Body mass and muscle density change as you age, which changes caloric intake. 

A child needs a different level of calories than an adult. Most healthy children don’t need to count calories, but rather should learn to eat when hungry and choose healthy, nutrient-rich foods. Children should also focus on regular physical activity as a way to encourage a healthy body mass. 

Counting calories too early can lead to body image and eating issues, unless a parent is working with a doctor for this. That said, Healthline recommends the following ranges for children and teenagers:

  • 5-8 years old: 1,200 to 2,000 calories a day
  • 9-13 years old: 1,600 to 2,600 calories a day
  • 14-18 years old: 1,800 to 3,200 calories a day

Adults also have different calorie needs as they age. Young adults need more calories than older adults, often due to the higher activity levels for these age groups as well as the overall changes your body’s going through as you get older. Here is a general breakdown of calorie ranges for adults:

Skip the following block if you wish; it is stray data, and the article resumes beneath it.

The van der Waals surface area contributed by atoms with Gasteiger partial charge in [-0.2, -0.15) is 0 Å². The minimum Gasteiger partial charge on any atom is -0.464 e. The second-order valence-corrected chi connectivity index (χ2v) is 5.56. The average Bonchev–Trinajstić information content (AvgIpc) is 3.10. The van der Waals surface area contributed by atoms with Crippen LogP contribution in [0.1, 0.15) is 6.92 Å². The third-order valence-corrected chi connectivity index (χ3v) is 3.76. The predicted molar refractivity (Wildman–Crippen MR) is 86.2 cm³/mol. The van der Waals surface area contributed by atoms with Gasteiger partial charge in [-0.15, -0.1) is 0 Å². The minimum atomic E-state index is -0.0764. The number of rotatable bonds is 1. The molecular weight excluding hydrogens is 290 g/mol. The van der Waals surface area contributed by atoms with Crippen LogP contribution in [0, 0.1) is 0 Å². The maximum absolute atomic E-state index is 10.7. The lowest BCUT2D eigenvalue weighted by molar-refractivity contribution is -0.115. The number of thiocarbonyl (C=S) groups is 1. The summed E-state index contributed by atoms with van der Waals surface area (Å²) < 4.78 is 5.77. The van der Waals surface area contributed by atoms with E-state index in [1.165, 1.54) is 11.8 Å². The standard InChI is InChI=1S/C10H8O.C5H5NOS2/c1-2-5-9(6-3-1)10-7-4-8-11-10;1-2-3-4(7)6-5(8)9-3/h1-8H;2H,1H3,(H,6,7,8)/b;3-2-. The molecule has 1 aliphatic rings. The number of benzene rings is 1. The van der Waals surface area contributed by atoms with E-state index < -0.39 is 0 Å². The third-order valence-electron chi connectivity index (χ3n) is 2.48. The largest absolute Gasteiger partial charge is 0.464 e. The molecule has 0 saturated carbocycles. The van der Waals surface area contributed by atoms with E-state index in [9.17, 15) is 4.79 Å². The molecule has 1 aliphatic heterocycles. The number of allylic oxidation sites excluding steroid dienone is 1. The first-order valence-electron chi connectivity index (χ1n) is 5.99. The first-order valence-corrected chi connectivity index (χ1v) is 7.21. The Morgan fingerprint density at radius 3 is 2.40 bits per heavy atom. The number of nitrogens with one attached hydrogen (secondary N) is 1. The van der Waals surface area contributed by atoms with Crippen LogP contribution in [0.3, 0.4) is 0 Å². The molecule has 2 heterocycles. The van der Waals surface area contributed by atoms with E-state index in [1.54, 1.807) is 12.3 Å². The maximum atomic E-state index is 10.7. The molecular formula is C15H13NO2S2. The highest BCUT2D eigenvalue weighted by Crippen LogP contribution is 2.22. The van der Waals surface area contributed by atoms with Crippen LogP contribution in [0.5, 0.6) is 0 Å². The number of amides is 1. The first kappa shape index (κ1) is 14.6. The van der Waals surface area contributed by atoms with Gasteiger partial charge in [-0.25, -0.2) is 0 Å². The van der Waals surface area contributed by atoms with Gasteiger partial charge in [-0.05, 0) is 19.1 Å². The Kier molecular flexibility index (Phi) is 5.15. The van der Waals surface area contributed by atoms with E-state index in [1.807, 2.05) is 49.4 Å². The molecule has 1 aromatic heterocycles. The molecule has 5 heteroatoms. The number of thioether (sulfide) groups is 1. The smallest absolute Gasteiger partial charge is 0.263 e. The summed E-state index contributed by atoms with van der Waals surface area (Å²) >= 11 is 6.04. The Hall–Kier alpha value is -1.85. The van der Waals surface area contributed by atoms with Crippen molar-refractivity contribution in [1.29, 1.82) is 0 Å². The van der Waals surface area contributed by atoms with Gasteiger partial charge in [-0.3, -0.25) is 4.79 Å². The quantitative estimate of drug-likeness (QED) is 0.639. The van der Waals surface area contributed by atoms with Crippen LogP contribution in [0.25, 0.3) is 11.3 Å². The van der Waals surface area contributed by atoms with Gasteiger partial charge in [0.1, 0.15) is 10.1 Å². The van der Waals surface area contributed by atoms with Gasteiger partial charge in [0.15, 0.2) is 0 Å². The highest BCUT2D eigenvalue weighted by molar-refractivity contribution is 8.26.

• 19-30 years old: 2,000 to 3,000 calories a day
  • 31-59 years old: 1,800 to 3,000 calories a day
  • 60 years old and older: 1,600 to 2,600 calories a day

These ranges are based on a person’s basal metabolic rate, or BMR. This number is the number of calories a person uses for basic daily life functions, such as breathing, digesting or circulating the blood. For all age groups, the range is quite large. That’s because there are other factors at play that impact your ideal calorie count. 

In addition, you should consider average calories per day, as some days you’ll be hungrier or more active than others. Keep your average within your recommended range to keep yourself at a healthy weight.

Biological sex